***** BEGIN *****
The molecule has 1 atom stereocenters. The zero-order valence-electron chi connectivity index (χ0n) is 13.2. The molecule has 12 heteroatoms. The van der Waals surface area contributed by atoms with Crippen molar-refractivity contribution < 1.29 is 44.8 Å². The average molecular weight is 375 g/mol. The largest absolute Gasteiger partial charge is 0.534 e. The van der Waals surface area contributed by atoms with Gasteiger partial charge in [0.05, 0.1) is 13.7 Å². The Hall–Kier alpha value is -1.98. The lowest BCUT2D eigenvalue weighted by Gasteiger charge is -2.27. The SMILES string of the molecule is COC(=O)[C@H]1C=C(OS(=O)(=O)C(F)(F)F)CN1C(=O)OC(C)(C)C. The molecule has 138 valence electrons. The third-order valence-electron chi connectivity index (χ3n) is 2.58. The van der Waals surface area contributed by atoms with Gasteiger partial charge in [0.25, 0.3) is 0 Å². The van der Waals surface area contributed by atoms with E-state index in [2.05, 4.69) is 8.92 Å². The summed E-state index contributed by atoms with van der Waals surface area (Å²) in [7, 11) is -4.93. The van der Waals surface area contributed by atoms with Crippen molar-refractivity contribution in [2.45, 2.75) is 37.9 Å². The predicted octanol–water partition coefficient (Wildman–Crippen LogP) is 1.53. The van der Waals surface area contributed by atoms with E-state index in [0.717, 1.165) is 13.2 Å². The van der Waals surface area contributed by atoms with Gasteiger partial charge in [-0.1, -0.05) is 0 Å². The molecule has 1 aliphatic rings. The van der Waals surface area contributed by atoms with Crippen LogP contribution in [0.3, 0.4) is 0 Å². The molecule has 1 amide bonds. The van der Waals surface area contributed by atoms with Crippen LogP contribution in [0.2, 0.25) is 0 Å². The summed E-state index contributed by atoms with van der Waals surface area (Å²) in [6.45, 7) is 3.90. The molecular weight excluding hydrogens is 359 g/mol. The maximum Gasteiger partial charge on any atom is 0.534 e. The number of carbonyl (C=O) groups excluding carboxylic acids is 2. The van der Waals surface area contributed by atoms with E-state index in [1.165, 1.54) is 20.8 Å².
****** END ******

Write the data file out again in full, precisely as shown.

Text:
The molecule has 1 atom stereocenters. The zero-order valence-electron chi connectivity index (χ0n) is 13.2. The molecule has 12 heteroatoms. The van der Waals surface area contributed by atoms with Crippen molar-refractivity contribution < 1.29 is 44.8 Å². The average molecular weight is 375 g/mol. The largest absolute Gasteiger partial charge is 0.534 e. The van der Waals surface area contributed by atoms with Gasteiger partial charge in [0.05, 0.1) is 13.7 Å². The Hall–Kier alpha value is -1.98. The lowest BCUT2D eigenvalue weighted by Gasteiger charge is -2.27. The SMILES string of the molecule is COC(=O)[C@H]1C=C(OS(=O)(=O)C(F)(F)F)CN1C(=O)OC(C)(C)C. The molecule has 138 valence electrons. The third-order valence-electron chi connectivity index (χ3n) is 2.58. The van der Waals surface area contributed by atoms with Gasteiger partial charge in [0.25, 0.3) is 0 Å². The van der Waals surface area contributed by atoms with E-state index in [2.05, 4.69) is 8.92 Å². The summed E-state index contributed by atoms with van der Waals surface area (Å²) in [7, 11) is -4.93. The van der Waals surface area contributed by atoms with Crippen molar-refractivity contribution in [2.45, 2.75) is 37.9 Å². The predicted octanol–water partition coefficient (Wildman–Crippen LogP) is 1.53. The van der Waals surface area contributed by atoms with E-state index in [0.717, 1.165) is 13.2 Å². The van der Waals surface area contributed by atoms with Gasteiger partial charge in [-0.1, -0.05) is 0 Å². The molecule has 1 aliphatic rings. The van der Waals surface area contributed by atoms with Crippen LogP contribution in [0.3, 0.4) is 0 Å². The molecule has 1 amide bonds. The van der Waals surface area contributed by atoms with Crippen LogP contribution in [0.2, 0.25) is 0 Å². The summed E-state index contributed by atoms with van der Waals surface area (Å²) in [6.45, 7) is 3.90. The molecular weight excluding hydrogens is 359 g/mol. The maximum Gasteiger partial charge on any atom is 0.534 e. The number of carbonyl (C=O) groups excluding carboxylic acids is 2. The van der Waals surface area contributed by atoms with E-state index in [1.165, 1.54) is 20.8 Å².